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Michael Chabon on genre fiction

Michael Chabon is the sort of writer I'd love to be - respected, acclaimed even, by the literary establishment, yet comfortable in the vernacular of genre fiction, his name proudly emblazoned in the credits of comic book movies. I suppose I should read one of his books one day - certainly The Amazing Adventures of Kavalier & Clay has been sitting on my bedside table for far too long, and I did enjoy the film of Wonder Boys.

In an essay he wrote for The New York Review of Books I was struck by this passage (emphases mine):

The truth was that I had come to a rough patch in my understanding of what I wanted my writing to be. I was in a state of confusion. Over the past four years I had been struggling to find a way to accommodate my taste for the genre fiction I had been reading with the greatest pleasure for the better part of my life - fantasy, horror, crime, and science fiction - to the way that I had come to feel about the English language, which was that it and I seemed to have something going. Something (on my side at least) much closer to deep, passionate, physical, and intellectual love than anything else I had ever experienced with a human up to that point. But when it came to the use of language, somehow, my verbal ambition and my ability felt hard to frame or fulfill within the context of traditional genre fiction. I had found some writers, such as J.G. Ballard, Italo Calvino, J.L. Borges, and Donald Barthelme, who wrote at the critical point of language, where vapor turns to starry plasma, and yet who worked, at least sometimes, in the terms and tropes of genre fiction. They all paid a price, however. The finer and more masterly their play with language, the less connected to the conventions of traditional, bourgeois narrative form - unified point of view, coherent causal sequence of events, linear structure, naturalistic presentation - their fiction seemed to become. Duly I had written my share of pseudo-Ballard, quasi-Calvino, and neo-Borges. I had fun doing it. But no matter how hard I tried, I couldn't stop preferring traditional, bourgeois narrative form.

I wanted to tell stories, the kind with set pieces and long descriptive passages, and "round" characters, and beginnings and middles and ends. And I wanted to instil - or rather I didn't want to lose - that quality, inherent in the best science fiction, which was sometimes called "the sense of wonder." If my subject matter couldn't do it - if I wasn't writing about people who sailed through neutron stars or harnessed suns together - then it was going to fall to my sentences themselves to open up the heads of my readers and decant into them enough crackling plasma to light up the eye sockets for a week.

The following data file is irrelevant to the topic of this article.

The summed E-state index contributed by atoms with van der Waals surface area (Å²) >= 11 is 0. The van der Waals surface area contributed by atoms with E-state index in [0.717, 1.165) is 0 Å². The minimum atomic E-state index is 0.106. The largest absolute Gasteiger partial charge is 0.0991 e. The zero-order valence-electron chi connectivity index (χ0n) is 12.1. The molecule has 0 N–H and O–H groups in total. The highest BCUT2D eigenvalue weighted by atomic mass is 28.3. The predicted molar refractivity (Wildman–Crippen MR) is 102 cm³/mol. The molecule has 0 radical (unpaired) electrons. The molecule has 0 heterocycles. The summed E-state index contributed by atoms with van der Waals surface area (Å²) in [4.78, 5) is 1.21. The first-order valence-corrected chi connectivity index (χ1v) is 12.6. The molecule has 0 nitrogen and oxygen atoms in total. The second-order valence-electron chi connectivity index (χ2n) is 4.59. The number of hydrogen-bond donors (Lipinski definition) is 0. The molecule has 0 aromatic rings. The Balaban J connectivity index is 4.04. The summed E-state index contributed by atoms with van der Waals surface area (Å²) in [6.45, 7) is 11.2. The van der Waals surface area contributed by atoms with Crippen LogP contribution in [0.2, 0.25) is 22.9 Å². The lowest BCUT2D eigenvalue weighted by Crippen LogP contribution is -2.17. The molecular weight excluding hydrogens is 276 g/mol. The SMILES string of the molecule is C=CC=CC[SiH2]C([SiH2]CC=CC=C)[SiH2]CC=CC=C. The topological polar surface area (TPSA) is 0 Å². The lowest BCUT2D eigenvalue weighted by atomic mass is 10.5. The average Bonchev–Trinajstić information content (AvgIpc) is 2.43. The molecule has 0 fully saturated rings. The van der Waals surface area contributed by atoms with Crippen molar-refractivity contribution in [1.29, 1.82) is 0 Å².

But I didn't want to write science fiction, or a version of science fiction, some kind of pierced-and-tattooed, doctorate-holding, ironical stepchild of science fiction. I wanted to write something with reach. Welty and Faulkner started and ended in small towns in Mississippi but somehow managed to plant flags at the end of time and in the minds of readers around the world. A good science fiction novel appeared to have an infinite reach - it could take you to the place where the universe bent back on itself - but somehow, in the end, it ended up being the shared passion of just you and that guy at the Record Graveyard on Forbes Avenue who was really into Hawkwind.

I wasn't considering any actual, numerical readership here - I wasn't so bold. Rather I was thinking about the set of axioms that speculative fiction assumed, and how it was a set that seemed to narrow and refine and program its audience, like a protein that coded for a certain suite of traits. Most science fiction seemed to be written for people who already liked science fiction; I wanted to write stories for anyone, anywhere, living at any time in the history of the world. (Twenty-one, I was twenty-one!)

Now, I don't have a fraction of Chabon's mastery of words, nor his talent for crafting stories, nor his dedication, nor his knowledge and appreciation for the classic and modern masters, nor his success. And I'm much older than the twenty one year old that Chabon looks back on. But there is something to his desire to meld the "pulpish" with the sophisticated (or pretentious if you prefer) that I relate and aspire to.

And yet, here I am expending a fair amount of energy writing not only science fiction, but also Star Trek fiction (the clogged drainpipe of a gutter genre), not only Trek fiction but Enterprise fan fiction (the least successful and most despised of the five on-screen incarnations... even by me), not telling stories "for anyone, everywhere, living at any time" but revelling in continuity porn and references only hardcore purveyors of geeky fandoms could discern.

I could tell myself that it's in the specific that one attains the universal... but that's pushing the argument through its membrane. Fact is: I'm a geek, scratching out feeble geekish writings for other geeks (whether these are of the Trek, SF, comic book or musical theatre variety). I love the fact that "serious" comic books like Dave McKean's Cages or Neil Gaiman's The Tragical Comedy or Comical Tragedy of Mr Punch get such acclaim, but couldn't even finish Cages. And I'd much rather produce works like Gaiman's remarkable run on Miracleman which, at least partly I suspect, because it deals with superheroes isn't anywhere nearly as recognised as his other works. So, no future bearer of literary establishment respectability I. That knowledge should be liberating but at best I feel ambiguous about it. Part of me distains pretentiousness and part of me revels in it.

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This page contains a single entry from the blog posted on June 3, 2005 4:34 PM.

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